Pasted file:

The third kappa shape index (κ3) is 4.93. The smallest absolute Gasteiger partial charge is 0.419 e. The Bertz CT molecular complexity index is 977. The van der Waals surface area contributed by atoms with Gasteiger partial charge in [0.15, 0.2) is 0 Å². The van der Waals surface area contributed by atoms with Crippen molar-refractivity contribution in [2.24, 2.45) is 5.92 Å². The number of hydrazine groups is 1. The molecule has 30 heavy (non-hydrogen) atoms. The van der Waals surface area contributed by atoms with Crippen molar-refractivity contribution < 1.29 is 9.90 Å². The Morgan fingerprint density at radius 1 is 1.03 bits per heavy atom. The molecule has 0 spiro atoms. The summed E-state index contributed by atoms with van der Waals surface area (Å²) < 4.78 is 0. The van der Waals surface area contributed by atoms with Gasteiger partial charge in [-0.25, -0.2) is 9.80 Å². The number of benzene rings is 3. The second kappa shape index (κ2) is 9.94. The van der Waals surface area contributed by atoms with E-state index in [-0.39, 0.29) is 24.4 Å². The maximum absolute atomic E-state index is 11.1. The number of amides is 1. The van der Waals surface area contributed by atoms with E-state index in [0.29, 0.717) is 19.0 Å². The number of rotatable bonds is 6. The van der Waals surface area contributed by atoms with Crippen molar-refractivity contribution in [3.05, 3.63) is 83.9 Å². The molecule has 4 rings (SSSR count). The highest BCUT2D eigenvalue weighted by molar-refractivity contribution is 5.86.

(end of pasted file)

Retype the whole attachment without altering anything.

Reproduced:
The third kappa shape index (κ3) is 4.93. The smallest absolute Gasteiger partial charge is 0.419 e. The Bertz CT molecular complexity index is 977. The van der Waals surface area contributed by atoms with Gasteiger partial charge in [0.15, 0.2) is 0 Å². The van der Waals surface area contributed by atoms with Crippen molar-refractivity contribution in [2.24, 2.45) is 5.92 Å². The number of hydrazine groups is 1. The molecule has 30 heavy (non-hydrogen) atoms. The van der Waals surface area contributed by atoms with Crippen molar-refractivity contribution < 1.29 is 9.90 Å². The Morgan fingerprint density at radius 1 is 1.03 bits per heavy atom. The molecule has 0 spiro atoms. The summed E-state index contributed by atoms with van der Waals surface area (Å²) < 4.78 is 0. The van der Waals surface area contributed by atoms with Gasteiger partial charge in [-0.25, -0.2) is 9.80 Å². The number of benzene rings is 3. The second kappa shape index (κ2) is 9.94. The van der Waals surface area contributed by atoms with E-state index in [-0.39, 0.29) is 24.4 Å². The maximum absolute atomic E-state index is 11.1. The number of amides is 1. The van der Waals surface area contributed by atoms with E-state index in [0.29, 0.717) is 19.0 Å². The number of rotatable bonds is 6. The van der Waals surface area contributed by atoms with Crippen molar-refractivity contribution in [3.05, 3.63) is 83.9 Å². The molecule has 4 rings (SSSR count). The highest BCUT2D eigenvalue weighted by molar-refractivity contribution is 5.86.